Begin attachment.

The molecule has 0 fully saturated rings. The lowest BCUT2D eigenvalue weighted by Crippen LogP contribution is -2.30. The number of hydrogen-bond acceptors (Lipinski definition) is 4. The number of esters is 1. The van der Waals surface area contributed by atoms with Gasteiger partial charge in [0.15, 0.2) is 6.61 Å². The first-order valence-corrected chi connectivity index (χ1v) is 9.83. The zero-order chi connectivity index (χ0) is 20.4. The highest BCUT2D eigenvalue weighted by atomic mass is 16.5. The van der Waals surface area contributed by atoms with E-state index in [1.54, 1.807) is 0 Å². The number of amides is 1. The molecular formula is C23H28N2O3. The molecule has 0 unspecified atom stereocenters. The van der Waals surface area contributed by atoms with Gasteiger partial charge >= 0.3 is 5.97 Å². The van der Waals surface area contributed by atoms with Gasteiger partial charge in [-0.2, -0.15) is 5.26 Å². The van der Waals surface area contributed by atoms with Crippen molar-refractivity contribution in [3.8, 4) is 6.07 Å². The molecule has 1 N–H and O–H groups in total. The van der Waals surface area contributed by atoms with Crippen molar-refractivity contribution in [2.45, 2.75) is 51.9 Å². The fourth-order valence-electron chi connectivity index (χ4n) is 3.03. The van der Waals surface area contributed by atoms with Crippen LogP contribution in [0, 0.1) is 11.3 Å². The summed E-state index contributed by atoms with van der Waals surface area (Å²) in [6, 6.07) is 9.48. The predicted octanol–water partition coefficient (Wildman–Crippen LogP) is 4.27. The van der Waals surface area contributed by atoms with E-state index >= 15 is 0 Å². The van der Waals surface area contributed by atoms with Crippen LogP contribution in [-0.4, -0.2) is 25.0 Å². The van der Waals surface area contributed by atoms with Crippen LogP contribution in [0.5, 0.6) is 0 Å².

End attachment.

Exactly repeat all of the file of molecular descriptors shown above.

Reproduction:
The molecule has 0 fully saturated rings. The lowest BCUT2D eigenvalue weighted by Crippen LogP contribution is -2.30. The number of hydrogen-bond acceptors (Lipinski definition) is 4. The number of esters is 1. The van der Waals surface area contributed by atoms with Gasteiger partial charge in [0.15, 0.2) is 6.61 Å². The first-order valence-corrected chi connectivity index (χ1v) is 9.83. The zero-order chi connectivity index (χ0) is 20.4. The highest BCUT2D eigenvalue weighted by atomic mass is 16.5. The van der Waals surface area contributed by atoms with E-state index in [1.54, 1.807) is 0 Å². The number of amides is 1. The molecular formula is C23H28N2O3. The molecule has 0 unspecified atom stereocenters. The van der Waals surface area contributed by atoms with Gasteiger partial charge >= 0.3 is 5.97 Å². The van der Waals surface area contributed by atoms with Gasteiger partial charge in [-0.2, -0.15) is 5.26 Å². The van der Waals surface area contributed by atoms with Crippen molar-refractivity contribution in [3.8, 4) is 6.07 Å². The molecule has 1 N–H and O–H groups in total. The van der Waals surface area contributed by atoms with Crippen molar-refractivity contribution in [2.45, 2.75) is 51.9 Å². The fourth-order valence-electron chi connectivity index (χ4n) is 3.03. The van der Waals surface area contributed by atoms with Crippen LogP contribution in [0, 0.1) is 11.3 Å². The summed E-state index contributed by atoms with van der Waals surface area (Å²) in [6, 6.07) is 9.48. The predicted octanol–water partition coefficient (Wildman–Crippen LogP) is 4.27. The van der Waals surface area contributed by atoms with E-state index >= 15 is 0 Å². The van der Waals surface area contributed by atoms with Crippen LogP contribution in [-0.4, -0.2) is 25.0 Å². The van der Waals surface area contributed by atoms with Crippen LogP contribution in [0.5, 0.6) is 0 Å².